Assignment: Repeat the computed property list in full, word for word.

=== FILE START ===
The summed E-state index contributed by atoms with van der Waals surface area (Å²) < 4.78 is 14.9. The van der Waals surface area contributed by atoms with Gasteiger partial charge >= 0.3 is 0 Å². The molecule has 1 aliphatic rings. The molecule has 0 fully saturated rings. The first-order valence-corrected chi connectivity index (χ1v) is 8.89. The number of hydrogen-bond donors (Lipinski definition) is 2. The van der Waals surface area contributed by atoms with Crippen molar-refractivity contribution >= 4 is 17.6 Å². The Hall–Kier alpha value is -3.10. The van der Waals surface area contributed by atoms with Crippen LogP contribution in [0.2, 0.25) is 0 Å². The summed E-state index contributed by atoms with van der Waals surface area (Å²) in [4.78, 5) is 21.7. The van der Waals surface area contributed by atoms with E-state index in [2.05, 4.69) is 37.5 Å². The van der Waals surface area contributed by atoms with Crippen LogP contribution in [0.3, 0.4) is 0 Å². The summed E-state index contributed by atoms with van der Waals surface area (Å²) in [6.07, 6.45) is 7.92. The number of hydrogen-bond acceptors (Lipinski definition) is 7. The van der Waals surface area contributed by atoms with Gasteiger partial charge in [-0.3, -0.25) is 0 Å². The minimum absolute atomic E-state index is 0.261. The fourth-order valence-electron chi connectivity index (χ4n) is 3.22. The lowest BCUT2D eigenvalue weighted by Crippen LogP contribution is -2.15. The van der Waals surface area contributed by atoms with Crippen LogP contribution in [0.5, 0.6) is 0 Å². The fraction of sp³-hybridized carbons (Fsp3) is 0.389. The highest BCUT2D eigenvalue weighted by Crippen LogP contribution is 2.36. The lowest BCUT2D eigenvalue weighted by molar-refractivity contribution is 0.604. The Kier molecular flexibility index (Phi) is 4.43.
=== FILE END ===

The summed E-state index contributed by atoms with van der Waals surface area (Å²) < 4.78 is 14.9. The van der Waals surface area contributed by atoms with Gasteiger partial charge >= 0.3 is 0 Å². The molecule has 1 aliphatic rings. The molecule has 0 fully saturated rings. The first-order valence-corrected chi connectivity index (χ1v) is 8.89. The number of hydrogen-bond donors (Lipinski definition) is 2. The van der Waals surface area contributed by atoms with Crippen molar-refractivity contribution >= 4 is 17.6 Å². The Hall–Kier alpha value is -3.10. The van der Waals surface area contributed by atoms with Crippen LogP contribution in [0.2, 0.25) is 0 Å². The summed E-state index contributed by atoms with van der Waals surface area (Å²) in [4.78, 5) is 21.7. The van der Waals surface area contributed by atoms with E-state index in [2.05, 4.69) is 37.5 Å². The van der Waals surface area contributed by atoms with Crippen LogP contribution in [0.3, 0.4) is 0 Å². The summed E-state index contributed by atoms with van der Waals surface area (Å²) in [6.07, 6.45) is 7.92. The number of hydrogen-bond acceptors (Lipinski definition) is 7. The van der Waals surface area contributed by atoms with Gasteiger partial charge in [-0.3, -0.25) is 0 Å². The minimum absolute atomic E-state index is 0.261. The fourth-order valence-electron chi connectivity index (χ4n) is 3.22. The lowest BCUT2D eigenvalue weighted by Crippen LogP contribution is -2.15. The van der Waals surface area contributed by atoms with Crippen LogP contribution in [0.5, 0.6) is 0 Å². The fraction of sp³-hybridized carbons (Fsp3) is 0.389. The highest BCUT2D eigenvalue weighted by Crippen LogP contribution is 2.36. The lowest BCUT2D eigenvalue weighted by molar-refractivity contribution is 0.604. The Kier molecular flexibility index (Phi) is 4.43.